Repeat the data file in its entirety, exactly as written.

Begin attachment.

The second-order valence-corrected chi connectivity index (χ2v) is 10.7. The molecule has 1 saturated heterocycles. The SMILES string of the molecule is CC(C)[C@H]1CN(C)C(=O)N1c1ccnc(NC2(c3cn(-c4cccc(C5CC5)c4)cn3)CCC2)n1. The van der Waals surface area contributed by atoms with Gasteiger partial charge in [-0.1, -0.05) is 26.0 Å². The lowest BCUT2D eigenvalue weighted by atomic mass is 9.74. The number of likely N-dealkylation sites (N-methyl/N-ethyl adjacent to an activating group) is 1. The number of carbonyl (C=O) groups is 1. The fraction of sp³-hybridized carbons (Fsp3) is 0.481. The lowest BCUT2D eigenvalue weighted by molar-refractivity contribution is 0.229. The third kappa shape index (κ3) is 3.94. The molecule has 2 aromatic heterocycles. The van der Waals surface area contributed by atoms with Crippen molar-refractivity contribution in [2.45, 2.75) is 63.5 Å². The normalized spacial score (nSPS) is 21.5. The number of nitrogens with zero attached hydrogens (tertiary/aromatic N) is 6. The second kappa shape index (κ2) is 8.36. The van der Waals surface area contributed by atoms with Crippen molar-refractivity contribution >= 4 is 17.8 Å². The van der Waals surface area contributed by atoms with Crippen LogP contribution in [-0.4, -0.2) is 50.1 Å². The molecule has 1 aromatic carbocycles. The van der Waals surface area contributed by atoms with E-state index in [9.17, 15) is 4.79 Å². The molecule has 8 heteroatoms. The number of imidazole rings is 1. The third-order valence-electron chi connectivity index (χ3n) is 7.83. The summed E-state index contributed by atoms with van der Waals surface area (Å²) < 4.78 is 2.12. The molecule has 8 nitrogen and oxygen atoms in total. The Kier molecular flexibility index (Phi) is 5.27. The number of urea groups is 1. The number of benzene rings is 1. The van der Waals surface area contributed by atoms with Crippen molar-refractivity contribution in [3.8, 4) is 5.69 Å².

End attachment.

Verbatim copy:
The second-order valence-corrected chi connectivity index (χ2v) is 10.7. The molecule has 1 saturated heterocycles. The SMILES string of the molecule is CC(C)[C@H]1CN(C)C(=O)N1c1ccnc(NC2(c3cn(-c4cccc(C5CC5)c4)cn3)CCC2)n1. The van der Waals surface area contributed by atoms with Gasteiger partial charge in [-0.1, -0.05) is 26.0 Å². The lowest BCUT2D eigenvalue weighted by atomic mass is 9.74. The number of likely N-dealkylation sites (N-methyl/N-ethyl adjacent to an activating group) is 1. The number of carbonyl (C=O) groups is 1. The fraction of sp³-hybridized carbons (Fsp3) is 0.481. The lowest BCUT2D eigenvalue weighted by molar-refractivity contribution is 0.229. The third kappa shape index (κ3) is 3.94. The molecule has 2 aromatic heterocycles. The van der Waals surface area contributed by atoms with Crippen molar-refractivity contribution in [2.45, 2.75) is 63.5 Å². The normalized spacial score (nSPS) is 21.5. The number of nitrogens with zero attached hydrogens (tertiary/aromatic N) is 6. The second kappa shape index (κ2) is 8.36. The van der Waals surface area contributed by atoms with Crippen molar-refractivity contribution >= 4 is 17.8 Å². The van der Waals surface area contributed by atoms with Crippen LogP contribution in [-0.4, -0.2) is 50.1 Å². The molecule has 1 aromatic carbocycles. The van der Waals surface area contributed by atoms with E-state index in [9.17, 15) is 4.79 Å². The molecule has 8 heteroatoms. The number of imidazole rings is 1. The third-order valence-electron chi connectivity index (χ3n) is 7.83. The summed E-state index contributed by atoms with van der Waals surface area (Å²) < 4.78 is 2.12. The molecule has 8 nitrogen and oxygen atoms in total. The Kier molecular flexibility index (Phi) is 5.27. The number of urea groups is 1. The number of benzene rings is 1. The van der Waals surface area contributed by atoms with Crippen molar-refractivity contribution in [3.8, 4) is 5.69 Å².